11 Things Family Members Smuggle From Ecuador

What’s a trip to the motherland if not to bring back 398523 luggages full of recuerdos to give to all your friends and family? Each country has its fill of necessary souvenirs, and here are some things you will most definitely bring back from Ecuador.

1. Panama Hat

While the name can be confusing, the Panama Hat actually originates in Ecuador and got its nickname and popularity after gold prospectors used the traditional hats against the sun along the Panama Canal. The hats have since become a strong tradition in the country.

2. Llama Keychains

If your family is from Ecuador or Peru, you’ve had one of these cuties hanging off your keychain at some point.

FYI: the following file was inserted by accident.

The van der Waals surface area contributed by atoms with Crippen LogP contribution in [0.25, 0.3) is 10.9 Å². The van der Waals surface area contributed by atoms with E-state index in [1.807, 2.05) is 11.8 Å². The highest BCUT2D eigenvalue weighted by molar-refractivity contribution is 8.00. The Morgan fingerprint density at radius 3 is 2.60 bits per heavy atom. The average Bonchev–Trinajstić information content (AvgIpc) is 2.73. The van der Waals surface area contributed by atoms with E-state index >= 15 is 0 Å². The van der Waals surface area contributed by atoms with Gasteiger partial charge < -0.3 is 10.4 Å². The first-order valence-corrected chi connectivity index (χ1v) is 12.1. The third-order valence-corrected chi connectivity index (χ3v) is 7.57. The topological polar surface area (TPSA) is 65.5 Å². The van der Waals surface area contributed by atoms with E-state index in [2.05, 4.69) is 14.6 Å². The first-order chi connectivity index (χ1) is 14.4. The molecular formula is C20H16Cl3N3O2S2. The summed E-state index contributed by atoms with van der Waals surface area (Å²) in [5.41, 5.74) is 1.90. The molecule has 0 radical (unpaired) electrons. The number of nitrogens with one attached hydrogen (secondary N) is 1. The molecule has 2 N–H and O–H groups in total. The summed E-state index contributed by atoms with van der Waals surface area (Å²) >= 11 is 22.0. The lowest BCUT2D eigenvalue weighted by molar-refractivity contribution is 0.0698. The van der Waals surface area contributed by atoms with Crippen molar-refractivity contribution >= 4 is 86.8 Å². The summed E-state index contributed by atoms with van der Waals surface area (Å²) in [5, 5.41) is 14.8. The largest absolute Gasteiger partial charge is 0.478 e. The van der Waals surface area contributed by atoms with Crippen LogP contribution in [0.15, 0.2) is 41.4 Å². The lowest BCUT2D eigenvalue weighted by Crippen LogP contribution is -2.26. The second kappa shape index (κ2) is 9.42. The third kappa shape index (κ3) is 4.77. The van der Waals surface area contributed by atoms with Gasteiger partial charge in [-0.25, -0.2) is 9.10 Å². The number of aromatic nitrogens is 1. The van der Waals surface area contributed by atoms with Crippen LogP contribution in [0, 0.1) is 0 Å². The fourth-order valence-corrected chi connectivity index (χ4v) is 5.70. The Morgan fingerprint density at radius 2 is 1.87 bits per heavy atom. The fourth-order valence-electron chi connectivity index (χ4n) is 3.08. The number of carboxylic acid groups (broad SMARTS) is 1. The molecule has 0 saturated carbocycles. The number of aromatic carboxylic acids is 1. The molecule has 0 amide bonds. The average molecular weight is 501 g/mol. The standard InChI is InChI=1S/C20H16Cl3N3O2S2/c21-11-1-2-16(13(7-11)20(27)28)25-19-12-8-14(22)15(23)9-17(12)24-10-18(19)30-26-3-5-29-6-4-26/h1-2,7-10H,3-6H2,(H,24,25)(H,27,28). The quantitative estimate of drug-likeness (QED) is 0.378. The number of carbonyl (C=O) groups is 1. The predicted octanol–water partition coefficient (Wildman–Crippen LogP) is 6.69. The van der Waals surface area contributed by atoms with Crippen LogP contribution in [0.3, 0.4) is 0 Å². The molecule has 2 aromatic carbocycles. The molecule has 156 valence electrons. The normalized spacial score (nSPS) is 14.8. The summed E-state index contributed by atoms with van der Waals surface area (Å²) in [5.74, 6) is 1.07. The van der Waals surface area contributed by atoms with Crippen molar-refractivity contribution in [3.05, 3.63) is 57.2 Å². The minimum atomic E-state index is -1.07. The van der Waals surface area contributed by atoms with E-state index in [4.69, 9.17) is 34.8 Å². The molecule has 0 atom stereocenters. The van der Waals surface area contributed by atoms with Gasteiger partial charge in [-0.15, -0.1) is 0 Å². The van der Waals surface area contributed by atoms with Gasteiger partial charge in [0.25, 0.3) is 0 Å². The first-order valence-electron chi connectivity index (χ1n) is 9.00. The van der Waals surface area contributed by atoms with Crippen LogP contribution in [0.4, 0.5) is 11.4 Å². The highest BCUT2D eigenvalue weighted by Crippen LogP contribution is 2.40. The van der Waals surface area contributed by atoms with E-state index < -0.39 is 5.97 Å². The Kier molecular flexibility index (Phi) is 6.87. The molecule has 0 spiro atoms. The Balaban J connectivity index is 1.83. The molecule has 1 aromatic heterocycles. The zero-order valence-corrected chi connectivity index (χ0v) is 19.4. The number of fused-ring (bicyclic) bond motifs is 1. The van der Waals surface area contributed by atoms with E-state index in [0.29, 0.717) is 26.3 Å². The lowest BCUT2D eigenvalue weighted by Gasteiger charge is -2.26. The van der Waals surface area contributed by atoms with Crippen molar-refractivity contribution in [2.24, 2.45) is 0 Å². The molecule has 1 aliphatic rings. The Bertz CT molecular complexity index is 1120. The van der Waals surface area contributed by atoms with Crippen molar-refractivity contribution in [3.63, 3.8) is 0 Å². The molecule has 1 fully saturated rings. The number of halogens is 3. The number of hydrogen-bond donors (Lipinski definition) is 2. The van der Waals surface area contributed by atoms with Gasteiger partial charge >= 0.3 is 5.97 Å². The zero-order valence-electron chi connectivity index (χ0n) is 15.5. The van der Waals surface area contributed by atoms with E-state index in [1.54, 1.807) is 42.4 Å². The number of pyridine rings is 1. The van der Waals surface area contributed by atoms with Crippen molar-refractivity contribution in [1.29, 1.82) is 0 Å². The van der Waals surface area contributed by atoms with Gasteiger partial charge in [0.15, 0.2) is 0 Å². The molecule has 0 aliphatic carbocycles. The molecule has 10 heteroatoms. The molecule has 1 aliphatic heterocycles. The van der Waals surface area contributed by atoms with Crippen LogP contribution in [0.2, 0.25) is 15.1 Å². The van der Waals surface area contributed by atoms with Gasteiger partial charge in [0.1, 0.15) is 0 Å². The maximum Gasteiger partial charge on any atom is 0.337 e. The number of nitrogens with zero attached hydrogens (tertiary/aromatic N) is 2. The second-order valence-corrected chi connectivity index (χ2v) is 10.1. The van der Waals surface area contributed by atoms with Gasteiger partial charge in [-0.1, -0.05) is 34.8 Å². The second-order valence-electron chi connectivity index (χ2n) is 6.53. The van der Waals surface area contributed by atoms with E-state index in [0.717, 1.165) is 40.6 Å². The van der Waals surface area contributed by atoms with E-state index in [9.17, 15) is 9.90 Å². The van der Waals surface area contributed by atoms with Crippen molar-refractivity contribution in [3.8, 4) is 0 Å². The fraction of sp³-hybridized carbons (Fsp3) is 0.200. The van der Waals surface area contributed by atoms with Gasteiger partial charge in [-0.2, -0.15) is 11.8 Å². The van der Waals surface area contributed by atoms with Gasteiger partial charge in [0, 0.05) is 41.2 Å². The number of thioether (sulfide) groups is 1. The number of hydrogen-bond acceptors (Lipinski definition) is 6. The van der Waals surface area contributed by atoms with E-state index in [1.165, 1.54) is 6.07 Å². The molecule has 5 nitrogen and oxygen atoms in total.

3. Embroidered Shirts

@andreagilerkids #ecuadorianstyle #ecuadorianshirt ? Gracias @santoslola28

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Nope, H&M has got nothing on these details.

4. Alpaca…everything

To the best guy I know. Happy birthday pops. Rockin his new alpaca sweater from Ecuador.

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These are the warmest things on the planet.

5. Café

This stuff is the G.O.A.T.

6. Bracelets

Like our Colombian primos, Ecuadorians love to rock the yellow, blue and red around their wrists.

7. Wooden Decor

Ecuadorians love their woodwork and an entire town, San Antonio, in Northern Ecuador, is sustained by their artisans gorgeous works of art. They kind of love religious carvings, so this is good spot to get a Virgen for abuelita.

8. Tapestries

Need a new wall hanging in every color imaginable? Tablecloth? Rug? Ecuador has you covered.

9. Pacari Chocolate Bars

Orgánico y orgasmico. Gracias @ferrivarola por fomentar mi espiritu creativo… a agitar las neuronas…#Pacari #organico #ElBaqueano #ideas